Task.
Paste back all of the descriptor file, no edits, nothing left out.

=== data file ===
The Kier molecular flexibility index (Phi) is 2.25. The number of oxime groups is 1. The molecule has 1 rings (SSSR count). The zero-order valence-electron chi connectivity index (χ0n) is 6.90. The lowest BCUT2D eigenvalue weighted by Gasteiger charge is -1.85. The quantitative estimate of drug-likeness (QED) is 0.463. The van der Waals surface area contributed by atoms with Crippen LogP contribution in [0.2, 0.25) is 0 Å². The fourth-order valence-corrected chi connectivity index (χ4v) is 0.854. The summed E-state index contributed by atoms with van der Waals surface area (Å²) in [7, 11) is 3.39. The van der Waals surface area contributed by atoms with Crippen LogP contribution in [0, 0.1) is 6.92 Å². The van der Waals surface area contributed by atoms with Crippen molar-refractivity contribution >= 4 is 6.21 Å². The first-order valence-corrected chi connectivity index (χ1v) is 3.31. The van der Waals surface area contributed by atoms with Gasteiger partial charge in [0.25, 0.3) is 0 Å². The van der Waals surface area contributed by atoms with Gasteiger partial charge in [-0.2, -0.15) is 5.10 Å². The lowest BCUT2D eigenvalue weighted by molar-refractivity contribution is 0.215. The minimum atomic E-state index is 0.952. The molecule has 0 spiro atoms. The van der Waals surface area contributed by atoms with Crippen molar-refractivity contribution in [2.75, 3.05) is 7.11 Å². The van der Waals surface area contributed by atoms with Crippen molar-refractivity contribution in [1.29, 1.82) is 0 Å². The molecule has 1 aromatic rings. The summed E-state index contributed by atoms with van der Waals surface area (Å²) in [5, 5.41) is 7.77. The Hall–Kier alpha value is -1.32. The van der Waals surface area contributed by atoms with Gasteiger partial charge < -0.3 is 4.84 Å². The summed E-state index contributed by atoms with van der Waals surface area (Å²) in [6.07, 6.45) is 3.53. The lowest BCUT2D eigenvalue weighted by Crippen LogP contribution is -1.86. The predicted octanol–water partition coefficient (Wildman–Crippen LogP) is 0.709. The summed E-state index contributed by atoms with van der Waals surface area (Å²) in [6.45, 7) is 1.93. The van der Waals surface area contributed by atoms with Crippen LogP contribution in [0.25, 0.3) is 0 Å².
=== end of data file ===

The Kier molecular flexibility index (Phi) is 2.25. The number of oxime groups is 1. The molecule has 1 rings (SSSR count). The zero-order valence-electron chi connectivity index (χ0n) is 6.90. The lowest BCUT2D eigenvalue weighted by Gasteiger charge is -1.85. The quantitative estimate of drug-likeness (QED) is 0.463. The van der Waals surface area contributed by atoms with Crippen LogP contribution in [0.2, 0.25) is 0 Å². The fourth-order valence-corrected chi connectivity index (χ4v) is 0.854. The summed E-state index contributed by atoms with van der Waals surface area (Å²) in [7, 11) is 3.39. The van der Waals surface area contributed by atoms with Crippen LogP contribution in [0, 0.1) is 6.92 Å². The van der Waals surface area contributed by atoms with Crippen molar-refractivity contribution >= 4 is 6.21 Å². The first-order valence-corrected chi connectivity index (χ1v) is 3.31. The van der Waals surface area contributed by atoms with Gasteiger partial charge in [0.25, 0.3) is 0 Å². The van der Waals surface area contributed by atoms with Gasteiger partial charge in [-0.2, -0.15) is 5.10 Å². The lowest BCUT2D eigenvalue weighted by molar-refractivity contribution is 0.215. The minimum atomic E-state index is 0.952. The molecule has 0 spiro atoms. The van der Waals surface area contributed by atoms with Crippen molar-refractivity contribution in [2.75, 3.05) is 7.11 Å². The van der Waals surface area contributed by atoms with Crippen molar-refractivity contribution in [1.29, 1.82) is 0 Å². The molecule has 1 aromatic rings. The summed E-state index contributed by atoms with van der Waals surface area (Å²) in [5, 5.41) is 7.77. The Hall–Kier alpha value is -1.32. The van der Waals surface area contributed by atoms with Gasteiger partial charge < -0.3 is 4.84 Å². The summed E-state index contributed by atoms with van der Waals surface area (Å²) in [6.07, 6.45) is 3.53. The lowest BCUT2D eigenvalue weighted by Crippen LogP contribution is -1.86. The predicted octanol–water partition coefficient (Wildman–Crippen LogP) is 0.709. The summed E-state index contributed by atoms with van der Waals surface area (Å²) in [6.45, 7) is 1.93. The van der Waals surface area contributed by atoms with Crippen LogP contribution in [0.25, 0.3) is 0 Å².